As heretofore mentioned, some busts or figurines might need only fifteen templates, but with each set of templates there will be furnished a table 3, whose circumference is marked off into the number of spaces to correspond with the number of templates to be used.
The base 1 is also provided with the under-cut groove 5 that extends from the rear or distal end up to the periphery of the heretofore mentioned table 3; and it is in this track 5 that a carriage 6 is to be moved, that is, forwardly and rearwardly as the clay is cut away until the clay follows the outline of the template.
Referring now to the carriage 6, it will be noticed that it comprises two like parts, so a description of one part is a description of the other with the exception that one part has dowel pins on its inner surface while the other has receptive holes.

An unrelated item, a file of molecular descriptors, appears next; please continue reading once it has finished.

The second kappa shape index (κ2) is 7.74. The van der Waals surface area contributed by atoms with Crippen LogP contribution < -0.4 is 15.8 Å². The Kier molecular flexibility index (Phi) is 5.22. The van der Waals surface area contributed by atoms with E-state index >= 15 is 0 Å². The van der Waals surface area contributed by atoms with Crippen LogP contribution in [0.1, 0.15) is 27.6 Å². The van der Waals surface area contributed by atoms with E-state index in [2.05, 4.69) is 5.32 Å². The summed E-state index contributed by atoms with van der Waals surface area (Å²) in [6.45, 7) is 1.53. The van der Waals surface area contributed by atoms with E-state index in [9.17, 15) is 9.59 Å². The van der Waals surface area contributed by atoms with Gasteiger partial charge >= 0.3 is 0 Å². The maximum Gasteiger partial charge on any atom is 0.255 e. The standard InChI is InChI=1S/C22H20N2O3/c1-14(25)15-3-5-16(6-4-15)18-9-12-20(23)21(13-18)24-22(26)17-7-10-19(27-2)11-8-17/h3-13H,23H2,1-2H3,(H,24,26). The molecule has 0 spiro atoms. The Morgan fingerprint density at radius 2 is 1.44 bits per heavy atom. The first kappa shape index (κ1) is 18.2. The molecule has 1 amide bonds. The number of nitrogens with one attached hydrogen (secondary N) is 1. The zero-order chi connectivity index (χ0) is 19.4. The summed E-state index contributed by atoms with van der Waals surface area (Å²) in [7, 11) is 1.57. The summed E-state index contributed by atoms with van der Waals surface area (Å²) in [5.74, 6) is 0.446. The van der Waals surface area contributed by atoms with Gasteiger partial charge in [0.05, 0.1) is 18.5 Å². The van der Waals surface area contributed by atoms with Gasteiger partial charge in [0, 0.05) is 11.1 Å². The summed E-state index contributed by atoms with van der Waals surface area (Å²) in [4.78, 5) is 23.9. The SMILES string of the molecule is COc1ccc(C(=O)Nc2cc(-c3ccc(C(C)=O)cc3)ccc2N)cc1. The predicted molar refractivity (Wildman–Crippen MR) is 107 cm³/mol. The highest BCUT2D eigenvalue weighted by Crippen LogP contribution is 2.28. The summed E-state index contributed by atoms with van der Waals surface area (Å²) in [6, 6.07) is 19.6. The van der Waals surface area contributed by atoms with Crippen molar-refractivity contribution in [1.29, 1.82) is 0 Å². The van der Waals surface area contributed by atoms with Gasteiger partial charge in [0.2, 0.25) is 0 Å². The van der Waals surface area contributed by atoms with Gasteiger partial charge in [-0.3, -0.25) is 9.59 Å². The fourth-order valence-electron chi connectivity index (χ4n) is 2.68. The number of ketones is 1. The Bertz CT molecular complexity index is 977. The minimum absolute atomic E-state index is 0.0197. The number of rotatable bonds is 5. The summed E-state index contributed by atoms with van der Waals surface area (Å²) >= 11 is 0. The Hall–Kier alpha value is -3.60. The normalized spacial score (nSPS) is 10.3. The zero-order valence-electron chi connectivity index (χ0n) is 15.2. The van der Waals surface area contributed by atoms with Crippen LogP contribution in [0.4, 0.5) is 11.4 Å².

Referring now to Figs. 1, 2 and 5, especially, it will be seen that the carriage 6 has a base plate 7, which is slightly undercut as at 8 and then provided with the groove 9 and the projecting flange 10 to fit within the groove 9.
Extending from the base plate 7 is the clamping plate 11 which merges with the outwardly extending rib 12, forming a part of the upright 13, from the top of which there extends at right angles the arm 14. There are holes 15 formed in the arm 14 and the upper upright 13 in which dowel pins 16 will fit.